To Age or Not to Age?

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It is a widely held belief that the longer you keep a bottle of wine the better it will taste.  The first known wine review was of a 200 year old bottle and written by Roman Historian Pliny the Elder in 70 A.D.  He rated 121 B.C. as a vintage “of the highest excellence.”  Does that mean you should cellar your 2009 vintage until 2209?  Should you bequeath those special bottles to your grandchildren?

Nope.  Modern wines are different. Hooray! Of all the wines produced today, more than 90% are designed to be consumed within a couple of years after they are produced.

So what’s changed? Applying today’s modern technology to wine production and grapes cultivation produces wines that do not need decades of aging before maturation. Modern wines are aged in barrel to create an enjoyable tannin, fruit, acid balance prior to bottling and won’t necessarily improve with additional aging in bottle.  In the past, there was less control over wine production and often the seeds, stems, and skins of the grapes, as well as the flavor of the barrel, created a bitterly tannic product.  Aging was necessary because it took years for the tannins to precipitate, as sediment, and the complexity of the wine’s flavor from fruit, acid, and all the other elements that make a beautiful wine to come into greater balance.  Take as proof the many old wines sold today (above 50 years or so) which are completely drinkable. That wine likely started off too harsh for consumption, so harsh that it took some 20-50 years to become palatable. Some need 100 years to become good wines and you can imagine how much money you will need to keep wine for so long in storage.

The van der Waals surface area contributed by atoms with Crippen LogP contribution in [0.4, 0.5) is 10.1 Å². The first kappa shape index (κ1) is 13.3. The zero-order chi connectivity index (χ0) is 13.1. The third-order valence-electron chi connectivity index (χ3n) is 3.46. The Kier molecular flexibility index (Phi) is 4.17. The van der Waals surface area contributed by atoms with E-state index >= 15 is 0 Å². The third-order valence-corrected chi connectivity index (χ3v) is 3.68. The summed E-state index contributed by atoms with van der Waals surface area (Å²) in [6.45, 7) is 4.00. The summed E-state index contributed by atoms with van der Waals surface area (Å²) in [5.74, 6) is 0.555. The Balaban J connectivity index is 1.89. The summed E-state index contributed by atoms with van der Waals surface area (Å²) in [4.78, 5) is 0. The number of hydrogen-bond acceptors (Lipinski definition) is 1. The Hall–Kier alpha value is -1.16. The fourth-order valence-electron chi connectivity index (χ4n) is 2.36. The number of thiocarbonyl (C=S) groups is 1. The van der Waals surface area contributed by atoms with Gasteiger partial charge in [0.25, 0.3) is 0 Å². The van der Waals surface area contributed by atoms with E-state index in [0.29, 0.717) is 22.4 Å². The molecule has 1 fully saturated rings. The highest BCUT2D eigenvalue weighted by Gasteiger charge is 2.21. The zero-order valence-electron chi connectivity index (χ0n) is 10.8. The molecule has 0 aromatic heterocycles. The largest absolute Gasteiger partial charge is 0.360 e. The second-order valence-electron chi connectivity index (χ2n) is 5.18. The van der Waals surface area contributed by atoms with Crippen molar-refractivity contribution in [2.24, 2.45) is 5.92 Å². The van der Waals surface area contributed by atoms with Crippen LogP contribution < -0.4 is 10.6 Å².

While most modern wines can be drunk almost as soon as they are bottled, some of the wines do benefit from aging a few years There are some wines which will need some 2-3 years to reach their peak potential while some take about 5-7 years to reach that level but understand that it is just as possible to age a wine for too long a time as it is to age it for too little a time.  In general, more expensive red wines are usually designed to become better with age. Most inexpensive wines do not benefit from aging.  It’s also good to note, that whites have less tannin so are less apt to age well.  Getting more specific about some red grapes, rules of thumb might be for the very best wines: Cabernet, 10 to 15 years; Merlot, 4 to 7 years for many; Nebbiolo, 10 years or more; Pinot Noir, about 5 years to start.

If you are interested in aging some of your bottles take a look at this guide on cellarnotes.net. But in more cases than not, enjoy your wine as soon as you can!!

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